Screening for Severe Obstructive Sleep Apnea Syndrome in Hypertensive Outpatients


Address for correspondence: Jonathan A. Marcus, MD, URMC Sleep Disorders Center, 2337 South Clinton Avenue, Rochester, NY 14618


Obstructive sleep apnea syndrome (OSAS) is a common disorder characterized by the recurrent collapse of upper airway anatomy during sleep. This leads to a physiologic cascade of transient hypoxia, changes in intra-thoracic pressure, increased sympathetic output, and cortical arousals associated with excessive daytime sleepiness. It is estimated to occur in approximately 5% of the population.[1] The incidence is reported to be higher (~20%) in patients with systemic hypertension.[2] Several trials have indicated that treatment of OSAS can lead to reductions in hypertension and prehypertension.[3-5] The question then arises of how this is best accomplished. Diagnosis of obstructive sleep apnea (OSA) can be limited by availability, accessibility, and the cost of in-laboratory polysomnography: the gold standard for diagnosis. Further, many patients are uncomfortable with the concept of sleeping in a laboratory connected to a myriad of monitors.

In recent years, there has been a great amount of development of home sleep testing (HST) equipment. Currently, there are at least 16 different production models available for home testing. One of the challenges inherent in this is that there has not yet been an established standard of what types of channels should be recorded in a home sleep study. In 2007, the American Academy of Sleep Medicine (AASM) published clinical guidelines indicating that at minimum, devices record airflow, respiratory effort, and blood oxygenation.[6] Most commercial devices replicate the equipment used in laboratory polysomnography (including nasal airflow, thermistor, respiratory effort, heart rate, body position, limited electroencephalography [EEG], and oximetry). The majority of these devices do not utilize EEG; as such, most home sleep studies are not able to discriminate whether a respiratory disturbance occurs during a period of wakefulness or sleep. As a result, the overall severity of OSA tends to be underestimated. Therefore, HST is best utilized for the detection of severe OSA rather than mild OSA. Further, home sleep studies are limited in their ability to recognize patterns of central sleep apnea (CSA) such as Cheyne-Stokes respiration. This is an important consideration in studying patients with comorbid heart failure or end-stage renal disease, wherein the risk of CSA is elevated.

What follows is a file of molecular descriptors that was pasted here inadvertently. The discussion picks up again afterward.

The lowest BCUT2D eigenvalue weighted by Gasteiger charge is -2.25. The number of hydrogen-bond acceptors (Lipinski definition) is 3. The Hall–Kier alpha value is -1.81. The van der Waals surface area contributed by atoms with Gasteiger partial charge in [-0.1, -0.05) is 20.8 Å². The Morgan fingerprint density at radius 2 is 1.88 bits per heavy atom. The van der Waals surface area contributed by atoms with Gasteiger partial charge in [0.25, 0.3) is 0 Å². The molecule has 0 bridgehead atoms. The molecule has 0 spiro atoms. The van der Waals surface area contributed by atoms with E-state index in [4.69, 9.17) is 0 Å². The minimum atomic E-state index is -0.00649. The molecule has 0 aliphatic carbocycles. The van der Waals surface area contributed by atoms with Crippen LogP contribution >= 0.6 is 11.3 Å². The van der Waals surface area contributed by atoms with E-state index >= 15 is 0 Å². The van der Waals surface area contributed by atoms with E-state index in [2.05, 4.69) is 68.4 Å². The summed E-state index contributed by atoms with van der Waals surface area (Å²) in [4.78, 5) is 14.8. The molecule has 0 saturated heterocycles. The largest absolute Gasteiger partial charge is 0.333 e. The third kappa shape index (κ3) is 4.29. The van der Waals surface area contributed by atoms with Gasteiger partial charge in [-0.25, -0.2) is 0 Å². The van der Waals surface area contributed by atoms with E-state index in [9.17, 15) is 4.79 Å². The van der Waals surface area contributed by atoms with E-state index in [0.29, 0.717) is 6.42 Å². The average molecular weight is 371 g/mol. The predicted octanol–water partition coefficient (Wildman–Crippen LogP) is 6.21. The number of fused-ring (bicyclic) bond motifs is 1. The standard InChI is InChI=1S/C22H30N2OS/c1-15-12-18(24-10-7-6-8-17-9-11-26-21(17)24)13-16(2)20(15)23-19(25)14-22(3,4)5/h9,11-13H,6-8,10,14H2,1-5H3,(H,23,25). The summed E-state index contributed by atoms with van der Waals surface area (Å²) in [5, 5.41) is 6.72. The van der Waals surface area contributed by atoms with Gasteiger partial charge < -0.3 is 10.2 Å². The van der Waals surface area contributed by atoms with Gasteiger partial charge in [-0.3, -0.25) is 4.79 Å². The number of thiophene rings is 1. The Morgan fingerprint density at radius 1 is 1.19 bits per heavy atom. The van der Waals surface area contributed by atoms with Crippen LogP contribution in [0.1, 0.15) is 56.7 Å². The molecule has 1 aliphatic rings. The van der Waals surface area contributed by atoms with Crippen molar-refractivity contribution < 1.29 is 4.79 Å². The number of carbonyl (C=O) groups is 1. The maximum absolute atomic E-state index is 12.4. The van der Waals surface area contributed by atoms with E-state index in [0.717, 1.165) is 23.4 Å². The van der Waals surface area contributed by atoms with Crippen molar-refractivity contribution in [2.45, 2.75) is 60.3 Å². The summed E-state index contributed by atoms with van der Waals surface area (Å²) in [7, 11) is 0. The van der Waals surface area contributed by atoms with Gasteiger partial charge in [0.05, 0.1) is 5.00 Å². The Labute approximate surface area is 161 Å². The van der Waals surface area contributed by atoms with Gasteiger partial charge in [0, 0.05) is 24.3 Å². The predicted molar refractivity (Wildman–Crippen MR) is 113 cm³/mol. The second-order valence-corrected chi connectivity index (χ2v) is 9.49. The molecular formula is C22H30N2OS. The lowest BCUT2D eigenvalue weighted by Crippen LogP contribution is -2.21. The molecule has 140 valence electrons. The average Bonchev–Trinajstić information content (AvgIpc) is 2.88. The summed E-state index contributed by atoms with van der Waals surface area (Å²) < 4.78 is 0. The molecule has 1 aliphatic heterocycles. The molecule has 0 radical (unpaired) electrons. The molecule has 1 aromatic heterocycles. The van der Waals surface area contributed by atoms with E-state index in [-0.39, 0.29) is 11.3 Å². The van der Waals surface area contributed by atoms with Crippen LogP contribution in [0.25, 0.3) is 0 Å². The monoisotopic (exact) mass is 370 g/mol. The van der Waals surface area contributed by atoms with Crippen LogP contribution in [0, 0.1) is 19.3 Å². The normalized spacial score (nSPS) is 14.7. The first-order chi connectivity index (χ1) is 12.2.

In this issue of the journal, Gurbuhagavtula and colleagues present a study that validates a strategy to screen for severe OSAS in hypertensive outpatients, without the need for the cumbersome task of in-laboratory polysomnography. They looked at several clinical parameters and paired them with a straightforward HST device that measured unattended oximetry, chest and abdominal movement, and nasal airflow pressure. A real strength in their study is that they identified at least two potential models (one measuring neck circumference and obtaining a home sleep study, and another calculating a clinical risk score, multivariable apnea prediction score [MVAP] followed by HST) that had good predictive ability and could easily be translated into clinical practice by a non-sleep specialist caring for at-risk patients. Although the facial morphometrics score had slightly greater predictive ability, it is likely limited in practice based on technical expertise of providers.

It should also be noted that the authors used an autoscoring system built into the HST equipment to determine an unattended apnea-hypopnea index. This certainly has the advantage of ease of use, and allows the technology to be employed by a wide variety of providers, although the potential for increased error/misinterpretation is elevated. This is akin to using the automatic interpretation software built into electrocardiography machines. The AASM guidelines for out-of-office sleep testing encourage manual scoring/validation of all studies.

Looking forward, the results presented in this issue offer us evidence that checking a few straightforward clinical parameters coupled with a home sleep study, can reliably help identify patients at risk for severe OSAS. The clinical parameters recognized (measuring neck circumference, asking about snoring, apneas, and basic demographics) can easily be obtained. Further work is needed to look at the value of this type of screening tool in broader populations. In addition, as a field we must consider who is best suited to conduct these studies. Should they be completed and interpreted in-house by a generalist/nephrologist/cardiologist? Should this be referred to a sleep medicine specialist? Or, should it be outsourced to the growing market of independent sleep testing companies? Another practical consideration moving forward is how we approach patients who have a clinical screen suggestive of possible OSAS and have negative results on a home sleep study. We would propose that they likely would benefit from follow-up in-laboratory polysomnography. The strategy validated in this study has the potential to be an efficient and cost-effective way of screening for severe OSA in hypertensive patients. At the same time, we must keep in mind the limitations of most HST equipment: identifying mild OSA, identifying patterns of central sleep apnea, lack of sleep staging, and auto-scorer reliability.